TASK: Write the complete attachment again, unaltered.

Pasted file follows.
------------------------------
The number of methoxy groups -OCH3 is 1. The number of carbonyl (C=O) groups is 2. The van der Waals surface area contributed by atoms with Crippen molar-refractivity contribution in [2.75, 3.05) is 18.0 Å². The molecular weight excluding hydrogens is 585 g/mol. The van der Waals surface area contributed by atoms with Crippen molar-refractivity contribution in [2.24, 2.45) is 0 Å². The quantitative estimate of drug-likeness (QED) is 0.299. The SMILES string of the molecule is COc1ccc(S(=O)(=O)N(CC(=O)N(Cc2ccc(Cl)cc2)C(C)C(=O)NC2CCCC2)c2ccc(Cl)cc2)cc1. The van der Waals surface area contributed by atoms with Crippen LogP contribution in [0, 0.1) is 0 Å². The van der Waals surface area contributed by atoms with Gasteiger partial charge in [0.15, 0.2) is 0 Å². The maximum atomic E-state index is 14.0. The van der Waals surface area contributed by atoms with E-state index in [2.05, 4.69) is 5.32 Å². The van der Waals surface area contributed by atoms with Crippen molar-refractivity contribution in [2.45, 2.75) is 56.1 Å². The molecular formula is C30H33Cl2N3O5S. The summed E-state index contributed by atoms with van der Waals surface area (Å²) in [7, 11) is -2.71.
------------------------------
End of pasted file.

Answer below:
The number of methoxy groups -OCH3 is 1. The number of carbonyl (C=O) groups is 2. The van der Waals surface area contributed by atoms with Crippen molar-refractivity contribution in [2.75, 3.05) is 18.0 Å². The molecular weight excluding hydrogens is 585 g/mol. The van der Waals surface area contributed by atoms with Crippen molar-refractivity contribution in [2.24, 2.45) is 0 Å². The quantitative estimate of drug-likeness (QED) is 0.299. The SMILES string of the molecule is COc1ccc(S(=O)(=O)N(CC(=O)N(Cc2ccc(Cl)cc2)C(C)C(=O)NC2CCCC2)c2ccc(Cl)cc2)cc1. The van der Waals surface area contributed by atoms with Crippen LogP contribution in [0, 0.1) is 0 Å². The van der Waals surface area contributed by atoms with Gasteiger partial charge in [0.15, 0.2) is 0 Å². The maximum atomic E-state index is 14.0. The van der Waals surface area contributed by atoms with E-state index in [2.05, 4.69) is 5.32 Å². The van der Waals surface area contributed by atoms with Crippen molar-refractivity contribution in [2.45, 2.75) is 56.1 Å². The molecular formula is C30H33Cl2N3O5S. The summed E-state index contributed by atoms with van der Waals surface area (Å²) in [7, 11) is -2.71.